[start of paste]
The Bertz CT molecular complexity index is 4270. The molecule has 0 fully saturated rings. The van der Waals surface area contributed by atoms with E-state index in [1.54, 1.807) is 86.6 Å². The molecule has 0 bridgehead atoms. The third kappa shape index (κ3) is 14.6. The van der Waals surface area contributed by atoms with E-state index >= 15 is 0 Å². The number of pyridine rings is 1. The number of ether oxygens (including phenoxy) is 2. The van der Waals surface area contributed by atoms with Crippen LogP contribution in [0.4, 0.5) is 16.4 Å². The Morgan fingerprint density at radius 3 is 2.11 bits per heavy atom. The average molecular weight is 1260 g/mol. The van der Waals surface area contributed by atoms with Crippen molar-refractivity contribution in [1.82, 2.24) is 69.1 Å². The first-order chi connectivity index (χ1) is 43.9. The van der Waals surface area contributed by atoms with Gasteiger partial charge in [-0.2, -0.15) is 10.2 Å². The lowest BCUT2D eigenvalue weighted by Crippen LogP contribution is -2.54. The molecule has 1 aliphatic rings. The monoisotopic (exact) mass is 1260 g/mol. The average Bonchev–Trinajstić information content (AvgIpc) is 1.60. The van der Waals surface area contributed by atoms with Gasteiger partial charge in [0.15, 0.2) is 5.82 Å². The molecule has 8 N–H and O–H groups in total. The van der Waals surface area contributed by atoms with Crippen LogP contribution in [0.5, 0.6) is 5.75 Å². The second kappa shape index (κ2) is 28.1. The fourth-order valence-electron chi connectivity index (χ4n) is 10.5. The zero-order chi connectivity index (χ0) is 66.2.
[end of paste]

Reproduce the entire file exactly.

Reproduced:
The Bertz CT molecular complexity index is 4270. The molecule has 0 fully saturated rings. The van der Waals surface area contributed by atoms with E-state index in [1.54, 1.807) is 86.6 Å². The molecule has 0 bridgehead atoms. The third kappa shape index (κ3) is 14.6. The van der Waals surface area contributed by atoms with E-state index >= 15 is 0 Å². The number of pyridine rings is 1. The number of ether oxygens (including phenoxy) is 2. The van der Waals surface area contributed by atoms with Crippen LogP contribution in [0.4, 0.5) is 16.4 Å². The Morgan fingerprint density at radius 3 is 2.11 bits per heavy atom. The average molecular weight is 1260 g/mol. The van der Waals surface area contributed by atoms with Crippen molar-refractivity contribution in [1.82, 2.24) is 69.1 Å². The first-order chi connectivity index (χ1) is 43.9. The van der Waals surface area contributed by atoms with Gasteiger partial charge in [-0.2, -0.15) is 10.2 Å². The lowest BCUT2D eigenvalue weighted by Crippen LogP contribution is -2.54. The molecule has 1 aliphatic rings. The monoisotopic (exact) mass is 1260 g/mol. The average Bonchev–Trinajstić information content (AvgIpc) is 1.60. The van der Waals surface area contributed by atoms with Gasteiger partial charge in [0.15, 0.2) is 5.82 Å². The molecule has 8 N–H and O–H groups in total. The van der Waals surface area contributed by atoms with Crippen LogP contribution in [0.5, 0.6) is 5.75 Å². The second kappa shape index (κ2) is 28.1. The fourth-order valence-electron chi connectivity index (χ4n) is 10.5. The zero-order chi connectivity index (χ0) is 66.2.